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LAN Tweaks for Windows 7, 8, 10

Fix issues and improve local area network and file sharing performance
2014-04-08 (updated: 2017-10-26) by

The information in this article focuses on improving local area network performance and file sharing under Windows 7, 8, 10, as well as 2008/2012 Server. The tweaks below can be used in addition to our general broadband tweaks. Some proficiency in editing the Windows Registry is expected.

Network Memory Allocation (Event ID 2017 error)

This tweak applies to Windows 7, 8, 10, 2008 server, and 2012 Server. It can be applied using the SG TCP Optimizer as well.

When using Windows to serve many/large files over the local network, it is possible to sometimes run into memory allocation errors related to the Windows share, especially with clients that use different operating systems. When this happens, you can usually see the following error in the Event Viewer System log:

Event ID: 2017  "The server was unable to allocate from the system nonpaged pool because the server reached the configured limit for nonpaged pool allocations." It is also possible to get an error indicating that "Not enough server storage is available to process this command". To avoid those errors, you need to change the way Windows allocates memory for network services and file sharing. The below settings optimize the machine as a file server so it would allocate resources accordingly. There are two related registry settings:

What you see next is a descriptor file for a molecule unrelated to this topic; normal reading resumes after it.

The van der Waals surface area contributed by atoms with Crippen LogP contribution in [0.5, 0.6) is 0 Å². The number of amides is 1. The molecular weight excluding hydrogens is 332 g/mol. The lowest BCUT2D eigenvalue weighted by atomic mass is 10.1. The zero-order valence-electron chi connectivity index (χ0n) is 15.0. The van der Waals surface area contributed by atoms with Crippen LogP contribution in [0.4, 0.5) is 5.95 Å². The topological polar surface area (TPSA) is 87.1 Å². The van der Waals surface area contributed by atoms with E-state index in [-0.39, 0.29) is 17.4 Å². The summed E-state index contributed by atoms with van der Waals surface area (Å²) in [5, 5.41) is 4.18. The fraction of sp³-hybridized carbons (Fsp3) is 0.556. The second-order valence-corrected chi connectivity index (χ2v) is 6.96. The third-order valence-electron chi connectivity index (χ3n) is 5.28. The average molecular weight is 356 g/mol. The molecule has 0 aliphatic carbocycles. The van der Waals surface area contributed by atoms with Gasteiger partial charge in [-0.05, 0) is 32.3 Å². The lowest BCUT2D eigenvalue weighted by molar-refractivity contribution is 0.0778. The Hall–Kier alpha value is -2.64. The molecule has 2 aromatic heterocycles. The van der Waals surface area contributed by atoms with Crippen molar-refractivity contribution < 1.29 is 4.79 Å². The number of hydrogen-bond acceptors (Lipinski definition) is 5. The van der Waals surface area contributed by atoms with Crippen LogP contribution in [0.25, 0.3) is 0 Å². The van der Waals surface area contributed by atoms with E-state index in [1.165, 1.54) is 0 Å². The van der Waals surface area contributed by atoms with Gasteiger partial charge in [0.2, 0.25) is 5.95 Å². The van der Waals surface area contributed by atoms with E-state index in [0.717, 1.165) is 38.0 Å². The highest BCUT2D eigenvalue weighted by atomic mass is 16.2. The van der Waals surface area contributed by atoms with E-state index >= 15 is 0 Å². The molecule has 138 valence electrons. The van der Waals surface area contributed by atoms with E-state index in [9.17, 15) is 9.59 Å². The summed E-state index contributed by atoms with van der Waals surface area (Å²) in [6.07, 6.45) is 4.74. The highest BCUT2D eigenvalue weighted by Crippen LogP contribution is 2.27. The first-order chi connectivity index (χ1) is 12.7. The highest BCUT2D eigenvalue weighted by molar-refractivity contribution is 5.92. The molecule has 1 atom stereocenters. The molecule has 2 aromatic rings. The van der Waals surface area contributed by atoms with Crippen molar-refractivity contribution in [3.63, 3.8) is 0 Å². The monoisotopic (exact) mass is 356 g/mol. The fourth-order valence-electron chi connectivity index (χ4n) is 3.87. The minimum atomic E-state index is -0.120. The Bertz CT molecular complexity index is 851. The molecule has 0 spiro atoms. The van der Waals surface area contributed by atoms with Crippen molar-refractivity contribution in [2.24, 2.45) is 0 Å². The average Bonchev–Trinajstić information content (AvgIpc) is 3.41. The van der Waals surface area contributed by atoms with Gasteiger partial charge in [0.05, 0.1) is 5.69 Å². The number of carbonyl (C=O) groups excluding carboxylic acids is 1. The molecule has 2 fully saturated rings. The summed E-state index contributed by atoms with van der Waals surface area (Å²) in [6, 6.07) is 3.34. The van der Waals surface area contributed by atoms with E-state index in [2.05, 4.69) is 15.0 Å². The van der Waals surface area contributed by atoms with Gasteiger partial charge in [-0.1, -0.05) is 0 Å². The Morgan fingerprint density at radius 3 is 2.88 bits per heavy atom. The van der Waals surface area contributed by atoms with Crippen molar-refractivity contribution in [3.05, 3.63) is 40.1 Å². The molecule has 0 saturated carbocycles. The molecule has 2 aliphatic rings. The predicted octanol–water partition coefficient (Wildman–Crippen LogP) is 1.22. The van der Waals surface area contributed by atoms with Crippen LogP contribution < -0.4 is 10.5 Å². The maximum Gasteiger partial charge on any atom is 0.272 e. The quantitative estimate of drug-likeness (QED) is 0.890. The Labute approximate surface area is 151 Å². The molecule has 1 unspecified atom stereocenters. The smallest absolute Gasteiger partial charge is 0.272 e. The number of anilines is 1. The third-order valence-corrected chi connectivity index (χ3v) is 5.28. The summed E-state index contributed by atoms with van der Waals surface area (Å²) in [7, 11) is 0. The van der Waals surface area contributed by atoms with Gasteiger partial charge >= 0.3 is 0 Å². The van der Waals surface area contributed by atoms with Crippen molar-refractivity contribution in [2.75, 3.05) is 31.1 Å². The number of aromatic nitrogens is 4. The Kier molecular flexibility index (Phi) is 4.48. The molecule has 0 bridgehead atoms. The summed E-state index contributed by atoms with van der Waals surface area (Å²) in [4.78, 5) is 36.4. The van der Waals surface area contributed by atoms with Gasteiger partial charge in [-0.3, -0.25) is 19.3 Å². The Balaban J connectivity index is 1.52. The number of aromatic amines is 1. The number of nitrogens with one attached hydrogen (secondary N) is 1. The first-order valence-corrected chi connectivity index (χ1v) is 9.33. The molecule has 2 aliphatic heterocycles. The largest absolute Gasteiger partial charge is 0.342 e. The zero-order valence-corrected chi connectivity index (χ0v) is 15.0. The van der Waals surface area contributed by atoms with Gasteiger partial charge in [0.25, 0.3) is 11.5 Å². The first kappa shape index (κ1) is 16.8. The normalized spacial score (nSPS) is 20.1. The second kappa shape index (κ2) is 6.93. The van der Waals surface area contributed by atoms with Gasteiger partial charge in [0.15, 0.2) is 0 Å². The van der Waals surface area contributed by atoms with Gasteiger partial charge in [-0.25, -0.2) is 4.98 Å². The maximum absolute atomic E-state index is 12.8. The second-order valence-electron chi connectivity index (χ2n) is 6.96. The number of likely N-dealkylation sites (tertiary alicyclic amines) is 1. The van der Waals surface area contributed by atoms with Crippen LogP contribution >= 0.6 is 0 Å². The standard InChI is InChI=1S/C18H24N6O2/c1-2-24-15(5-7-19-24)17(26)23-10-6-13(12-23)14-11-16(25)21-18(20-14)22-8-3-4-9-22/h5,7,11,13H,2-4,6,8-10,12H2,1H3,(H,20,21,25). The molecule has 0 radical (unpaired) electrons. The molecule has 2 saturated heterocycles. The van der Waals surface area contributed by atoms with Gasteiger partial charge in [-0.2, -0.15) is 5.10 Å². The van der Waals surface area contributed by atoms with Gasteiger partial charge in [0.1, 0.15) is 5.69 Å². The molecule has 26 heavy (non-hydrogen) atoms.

HKEY_LOCAL_MACHINE\SYSTEM\CurrentControlSet\Control\Session Manager\Memory Management
LargeSystemCache=1 (DWORD, default value: 0, recommended value: 1 for LAN transfers, 0 for gaming)
A value of zero establishes a cache of ~8 MB, a value of 1 allows the cache to expand up to the amount of physical memory minus 4 MB, as necessary. It improves large file transfers over Gigabit LANS, reportedly some ATI videocards' drivers have an issue with it so we recommend to leave it off/zero for gaming.

Size=3 (DWORD, default value: 1, recommended value: 3)
1 - minimizes used memory
2 - balance used memory
3 - optimal setting for file sharing and network applications

Network Throttling Index

Applies to Windows 7, 8, 10, 2008 Server, and 2012 Server. Setting can be applied using the TCP Optimizer as well.

By default, Windows implements a network throttling mechanism to restrict the processing of non-multimedia network traffic to 10 packets per millisecond (a bit over 100 Mbits/second). The idea behind such throttling is that processing of network packets can be a resource-intensive task, and it may need to be throttled to give prioritized CPU access to multimedia programs. In some cases, such as Gigabit networks and some online games, for example, it is beneficial to turn off such throttling all together for achieving maximum throughput.

HKEY_LOCAL_MACHINE\SOFTWARE\Microsoft\Windows NT\CurrentVersion\Multimedia\SystemProfile